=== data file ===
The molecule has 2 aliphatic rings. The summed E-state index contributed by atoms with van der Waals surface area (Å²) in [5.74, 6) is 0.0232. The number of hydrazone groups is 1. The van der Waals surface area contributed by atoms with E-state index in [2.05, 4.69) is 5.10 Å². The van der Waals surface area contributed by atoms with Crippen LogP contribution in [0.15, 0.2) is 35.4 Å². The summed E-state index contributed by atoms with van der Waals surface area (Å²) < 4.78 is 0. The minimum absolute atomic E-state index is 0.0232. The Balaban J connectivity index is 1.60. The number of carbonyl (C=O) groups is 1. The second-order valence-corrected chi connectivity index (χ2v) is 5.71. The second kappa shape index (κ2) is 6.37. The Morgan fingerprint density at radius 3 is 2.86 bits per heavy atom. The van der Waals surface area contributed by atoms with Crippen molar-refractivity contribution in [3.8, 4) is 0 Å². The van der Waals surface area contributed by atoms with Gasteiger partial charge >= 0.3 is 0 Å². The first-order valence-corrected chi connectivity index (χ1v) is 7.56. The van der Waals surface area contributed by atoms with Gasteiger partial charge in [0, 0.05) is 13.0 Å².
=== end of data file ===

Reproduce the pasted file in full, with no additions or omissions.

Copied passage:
The molecule has 2 aliphatic rings. The summed E-state index contributed by atoms with van der Waals surface area (Å²) in [5.74, 6) is 0.0232. The number of hydrazone groups is 1. The van der Waals surface area contributed by atoms with E-state index in [2.05, 4.69) is 5.10 Å². The van der Waals surface area contributed by atoms with Crippen LogP contribution in [0.15, 0.2) is 35.4 Å². The summed E-state index contributed by atoms with van der Waals surface area (Å²) < 4.78 is 0. The minimum absolute atomic E-state index is 0.0232. The Balaban J connectivity index is 1.60. The number of carbonyl (C=O) groups is 1. The second-order valence-corrected chi connectivity index (χ2v) is 5.71. The second kappa shape index (κ2) is 6.37. The Morgan fingerprint density at radius 3 is 2.86 bits per heavy atom. The van der Waals surface area contributed by atoms with Crippen molar-refractivity contribution in [3.8, 4) is 0 Å². The van der Waals surface area contributed by atoms with Gasteiger partial charge >= 0.3 is 0 Å². The first-order valence-corrected chi connectivity index (χ1v) is 7.56. The van der Waals surface area contributed by atoms with Gasteiger partial charge in [0, 0.05) is 13.0 Å².